‘Blind Dave’ Hee­ley

A re­mark­able run­ner and an in­cred­i­ble fundraiser

Runner's World (UK) - - Contents -

Dave Hee­ley, 59, has never let blind­ness hold him back. He’s the only blind run­ner to run seven marathons on seven con­ti­nents in seven days; he’s con­quered the Marathon des Sables; and he’s raised more then £3 mil­lion for char­ity. His au­to­bi­og­ra­phy, From Light to Dark (Pitch), is out in pa­per­back this month.

Were you a sporty child? I loved sport – foot­ball, cross­coun­try, ath­let­ics. I was the town 1500m cham­pion for five years. But I did less as my sight de­te­ri­o­rated and I’d stopped by the time I was 16.

What im­pact did your sight loss have? I was quite a celebrity at school when di­ag­nosed, aged 10, but as I reached my late teens and my friends were learn­ing to drive, the true im­pli­ca­tions hit me hard.

Did you seek sup­port? Not ini­tially. I tried to con­ceal the prob­lem. The turn­ing point came when I fell down some roadworks. I un­der­went white cane train­ing, started learn­ing braille and did a taster day with a guide dog. It took me 12 min­utes to com­plete a walk that nor­mally took me over an hour – I was sold!

How did you get back into run­ning? A friend, Roy, who had a place in the 2002 Lon­don Marathon, said he’d like to raise money for guide dogs. I said, ‘I’ll do it with you. You can be my guide.’ I didn’t even own run­ning shoes, but a few months later I’d run the first of my 14 (and count­ing) Lon­don Marathons.

What’s it like to run with a guide? Each has their own style, but a guide who is con­fi­dent lead­ing in­stils the con­fi­dence for me to fol­low. My guides have be­come good mates. I was run­ning with Tony [El­lis, pic­tured with Dave, be­low] re­cently and he said, ‘ You’re just as im­por­tant to us as we are to you.’ You have to turn up, what­ever the weather and you al­ways have some­one to talk to.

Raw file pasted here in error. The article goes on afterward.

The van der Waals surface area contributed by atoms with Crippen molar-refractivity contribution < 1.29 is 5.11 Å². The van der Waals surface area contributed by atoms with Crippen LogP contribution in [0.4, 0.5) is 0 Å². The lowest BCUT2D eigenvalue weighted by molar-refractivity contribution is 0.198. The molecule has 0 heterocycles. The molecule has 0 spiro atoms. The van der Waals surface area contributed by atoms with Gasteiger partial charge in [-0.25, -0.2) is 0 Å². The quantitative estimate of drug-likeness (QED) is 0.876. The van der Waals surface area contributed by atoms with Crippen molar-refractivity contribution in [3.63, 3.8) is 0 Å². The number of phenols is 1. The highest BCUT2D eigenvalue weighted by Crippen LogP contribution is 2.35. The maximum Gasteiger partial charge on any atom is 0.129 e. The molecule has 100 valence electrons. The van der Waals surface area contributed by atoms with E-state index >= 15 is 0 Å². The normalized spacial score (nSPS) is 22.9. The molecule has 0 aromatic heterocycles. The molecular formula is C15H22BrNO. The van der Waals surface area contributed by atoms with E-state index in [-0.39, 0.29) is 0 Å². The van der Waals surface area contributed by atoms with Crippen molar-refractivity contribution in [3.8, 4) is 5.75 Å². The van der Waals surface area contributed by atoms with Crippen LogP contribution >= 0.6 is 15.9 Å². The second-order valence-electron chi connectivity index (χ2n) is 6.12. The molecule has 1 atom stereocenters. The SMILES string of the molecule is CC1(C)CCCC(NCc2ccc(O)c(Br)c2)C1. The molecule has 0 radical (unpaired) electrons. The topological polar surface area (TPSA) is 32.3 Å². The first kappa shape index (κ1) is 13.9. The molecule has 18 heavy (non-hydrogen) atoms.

Does the wider run­ning com­mu­nity do enough for vis­ually im­paired run­ners? It’s im­prov­ing. Guide run­ners were rare when I started, now I have a se­lec­tion. It takes time to build that up, though, and the ini­tial step into the sighted world can be dif­fi­cult. The Par­a­lympics have made a big dif­fer­ence to pub­lic aware­ness and opened a lot of doors for a lot of peo­ple.

What’s the ap­peal of multi-day chal­lenges? I’ve al­ways had that drive for ad­ven­ture. When I heard Sir Ran­ulph Fi­ennes talk­ing about the ‘7 on 7 in 7’, I de­cided I wanted to do it. Peo­ple said, ‘ You can’t do that Dave, you’re blind!’ That’s like a red rag to a bull.

Was it your tough­est chal­lenge to date? It was in­cred­i­bly tough. On the penul­ti­mate day my calf was agony, but if I want to achieve some­thing, I’ll do it by hook or by crook. There were some gru­elling days on the Top2­toe Chal­lenge [run­ning and cy­cling the 1000+ miles be­tween John O’groats and Land’s End], when I was run­ning – on four hours sleep – through some of the high­est recorded rain­fall in Scot­land. But we raised £126,000 for Macmil­lan Cancer Sup­port.

Did the book come eas­ily? I’ve al­ways recorded my ad­ven­tures on tape and it was lovely to re­flect. It seemed a great way to doc­u­ment my life for my three daugh­ters. Some­times I can’t quite be­lieve it’s me be­tween those cov­ers.

WHAT’S NEXT? Dave loves to test him­self; (in­set) with guide Tony


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